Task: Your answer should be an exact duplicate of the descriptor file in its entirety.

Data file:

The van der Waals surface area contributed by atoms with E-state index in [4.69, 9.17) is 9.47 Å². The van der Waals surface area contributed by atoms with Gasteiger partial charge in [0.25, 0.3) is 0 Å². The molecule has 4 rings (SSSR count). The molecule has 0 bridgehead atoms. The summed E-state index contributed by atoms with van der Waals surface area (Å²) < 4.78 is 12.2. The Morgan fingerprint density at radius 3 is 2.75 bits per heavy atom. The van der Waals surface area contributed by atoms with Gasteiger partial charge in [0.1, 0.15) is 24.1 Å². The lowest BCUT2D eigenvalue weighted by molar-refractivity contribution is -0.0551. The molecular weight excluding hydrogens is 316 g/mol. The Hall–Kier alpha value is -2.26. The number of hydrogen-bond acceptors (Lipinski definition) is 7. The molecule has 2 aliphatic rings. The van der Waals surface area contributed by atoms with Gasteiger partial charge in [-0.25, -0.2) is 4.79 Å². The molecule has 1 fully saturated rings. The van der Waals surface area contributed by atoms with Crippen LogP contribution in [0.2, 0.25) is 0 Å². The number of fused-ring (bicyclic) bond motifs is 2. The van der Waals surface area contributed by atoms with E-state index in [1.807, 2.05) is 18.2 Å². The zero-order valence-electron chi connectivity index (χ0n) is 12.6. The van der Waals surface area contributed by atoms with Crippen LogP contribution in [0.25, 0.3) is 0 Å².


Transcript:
The van der Waals surface area contributed by atoms with E-state index in [4.69, 9.17) is 9.47 Å². The van der Waals surface area contributed by atoms with Gasteiger partial charge in [0.25, 0.3) is 0 Å². The molecule has 4 rings (SSSR count). The molecule has 0 bridgehead atoms. The summed E-state index contributed by atoms with van der Waals surface area (Å²) < 4.78 is 12.2. The Morgan fingerprint density at radius 3 is 2.75 bits per heavy atom. The van der Waals surface area contributed by atoms with Gasteiger partial charge in [0.1, 0.15) is 24.1 Å². The lowest BCUT2D eigenvalue weighted by molar-refractivity contribution is -0.0551. The molecular weight excluding hydrogens is 316 g/mol. The Hall–Kier alpha value is -2.26. The number of hydrogen-bond acceptors (Lipinski definition) is 7. The molecule has 2 aliphatic rings. The van der Waals surface area contributed by atoms with Gasteiger partial charge in [-0.25, -0.2) is 4.79 Å². The molecule has 1 fully saturated rings. The van der Waals surface area contributed by atoms with Crippen LogP contribution in [0.2, 0.25) is 0 Å². The number of fused-ring (bicyclic) bond motifs is 2. The van der Waals surface area contributed by atoms with E-state index in [1.807, 2.05) is 18.2 Å². The zero-order valence-electron chi connectivity index (χ0n) is 12.6. The van der Waals surface area contributed by atoms with Crippen LogP contribution in [0.25, 0.3) is 0 Å².